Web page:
SAP UX: Managing the User Experience
In our recent blogs: SAP Screen Personas; The new look for the new era and SAP Work Manager: Introduction; we described the tools which can be used to enhance SAP User Experience. I have described how SAP Screen Personas can help the user and my colleague Craig is running a series on how SAP Work Manager can provide benefits to the company.
However, if the technology is used for the wrong purpose it is of no value to the user and more critically the business. In this blog I will highlight the key areas to invest time before deciding on your UX Strategy.
The Four Steps to Heaven
There are four key steps to take when creating a UX Strategy:
What Use Cases need to be included in the UX Strategy?
The use cases you determine would be a process within SAP where you believe that a particular solution, in this case an improved user experience, would provide value/ benefit.
An example of this could be the Plant Maintenance Operator who carries a folder full of Work Orders printed on paper around the plant. The Operator diligently makes notes on each order and if there is a malfunction at one of the stations he writes a notification which is entered into SAP with the rest of his notes when he returns to the office.
You must have heard the operators expressing their pain in ”Oh, these screens are too complicated – it takes too long - I’ll do it tomorrow! “ or ”I lost the paperwork!!”. Lost opportunities, higher maintenance cost.
These are the pain points which need to be addressed. Analyse the value and feasibility of these use cases and draw up a complexity matrix, such as the one outlined below, to help you home in on the ones which have the higher business value. Remember, implementing change is difficult and it’s best to surface potential constraints as well as the value before embarking on an implementation. So the message is - Analyse before you personalise.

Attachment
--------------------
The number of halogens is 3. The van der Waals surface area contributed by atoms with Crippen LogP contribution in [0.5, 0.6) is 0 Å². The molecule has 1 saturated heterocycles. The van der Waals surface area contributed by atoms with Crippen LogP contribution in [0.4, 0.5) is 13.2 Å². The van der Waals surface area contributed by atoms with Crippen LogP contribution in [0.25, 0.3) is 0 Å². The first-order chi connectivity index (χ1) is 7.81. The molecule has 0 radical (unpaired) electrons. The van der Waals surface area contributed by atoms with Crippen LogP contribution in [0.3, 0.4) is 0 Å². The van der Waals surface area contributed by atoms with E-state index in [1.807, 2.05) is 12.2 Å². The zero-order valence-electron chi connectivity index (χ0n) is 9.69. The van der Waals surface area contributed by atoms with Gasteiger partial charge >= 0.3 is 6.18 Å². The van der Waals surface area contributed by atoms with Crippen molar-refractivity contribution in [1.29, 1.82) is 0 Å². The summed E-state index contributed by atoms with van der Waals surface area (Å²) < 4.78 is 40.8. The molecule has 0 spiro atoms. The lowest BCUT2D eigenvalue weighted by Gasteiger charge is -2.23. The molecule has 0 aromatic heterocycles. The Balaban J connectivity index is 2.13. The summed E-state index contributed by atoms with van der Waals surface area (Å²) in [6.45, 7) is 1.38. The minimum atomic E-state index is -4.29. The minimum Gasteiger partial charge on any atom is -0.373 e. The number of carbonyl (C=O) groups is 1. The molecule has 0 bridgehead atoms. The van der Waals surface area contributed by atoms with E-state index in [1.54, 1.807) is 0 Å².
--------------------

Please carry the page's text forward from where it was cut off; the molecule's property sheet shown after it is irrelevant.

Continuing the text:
Using the Complexity Matrix helps to clarify another key step in the UX journey - why are we doing this? The matrix drives you towards a cost/ benefit analysis on each of the use cases to determine which ones are of the highest value to the business. This will help ensure that you are selecting the right use cases to spend time and money on.
How is the fun part. This is where the team goes through the ideas, do the prototype and testing for solutions relating to each Use Case. This is where it is proven that the technology chosen is ‘fit for purpose’. There are a number of possible tools which can be used and one method of judging which is the most relevant for a particular Use Case is to draw up a quick guide of the tools against the key requirements.
When is the final step of planning the way forward. Prioritising the Use Cases and documenting the solutions proposed in the How stage. From this a UX Strategy is born.
By following these steps before letting technology run the project the chances of a successful UX Strategy is much higher ensuring that users have the look, feel and usability they enjoy and, just as important, the business gains from the new user experience.